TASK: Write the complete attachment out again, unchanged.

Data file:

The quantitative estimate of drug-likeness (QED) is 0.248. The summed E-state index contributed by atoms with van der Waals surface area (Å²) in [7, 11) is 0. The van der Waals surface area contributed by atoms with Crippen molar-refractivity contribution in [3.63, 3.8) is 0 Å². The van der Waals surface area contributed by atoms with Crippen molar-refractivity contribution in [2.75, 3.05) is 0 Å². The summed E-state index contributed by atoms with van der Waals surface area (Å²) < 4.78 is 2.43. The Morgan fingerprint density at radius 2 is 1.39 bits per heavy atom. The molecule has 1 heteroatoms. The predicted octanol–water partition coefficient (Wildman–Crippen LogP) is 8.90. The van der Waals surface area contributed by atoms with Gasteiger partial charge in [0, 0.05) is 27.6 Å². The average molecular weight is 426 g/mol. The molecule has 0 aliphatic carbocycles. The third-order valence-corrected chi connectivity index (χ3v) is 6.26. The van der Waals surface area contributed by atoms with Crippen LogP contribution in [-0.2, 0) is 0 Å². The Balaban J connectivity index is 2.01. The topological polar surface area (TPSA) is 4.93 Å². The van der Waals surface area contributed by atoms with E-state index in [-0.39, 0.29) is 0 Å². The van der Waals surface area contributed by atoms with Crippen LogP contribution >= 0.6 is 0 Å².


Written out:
The quantitative estimate of drug-likeness (QED) is 0.248. The summed E-state index contributed by atoms with van der Waals surface area (Å²) in [7, 11) is 0. The van der Waals surface area contributed by atoms with Crippen molar-refractivity contribution in [3.63, 3.8) is 0 Å². The van der Waals surface area contributed by atoms with Crippen molar-refractivity contribution in [2.75, 3.05) is 0 Å². The summed E-state index contributed by atoms with van der Waals surface area (Å²) < 4.78 is 2.43. The Morgan fingerprint density at radius 2 is 1.39 bits per heavy atom. The molecule has 1 heteroatoms. The predicted octanol–water partition coefficient (Wildman–Crippen LogP) is 8.90. The van der Waals surface area contributed by atoms with Gasteiger partial charge in [0, 0.05) is 27.6 Å². The average molecular weight is 426 g/mol. The molecule has 0 aliphatic carbocycles. The third-order valence-corrected chi connectivity index (χ3v) is 6.26. The van der Waals surface area contributed by atoms with Crippen LogP contribution in [-0.2, 0) is 0 Å². The Balaban J connectivity index is 2.01. The topological polar surface area (TPSA) is 4.93 Å². The van der Waals surface area contributed by atoms with E-state index in [-0.39, 0.29) is 0 Å². The van der Waals surface area contributed by atoms with Crippen LogP contribution >= 0.6 is 0 Å².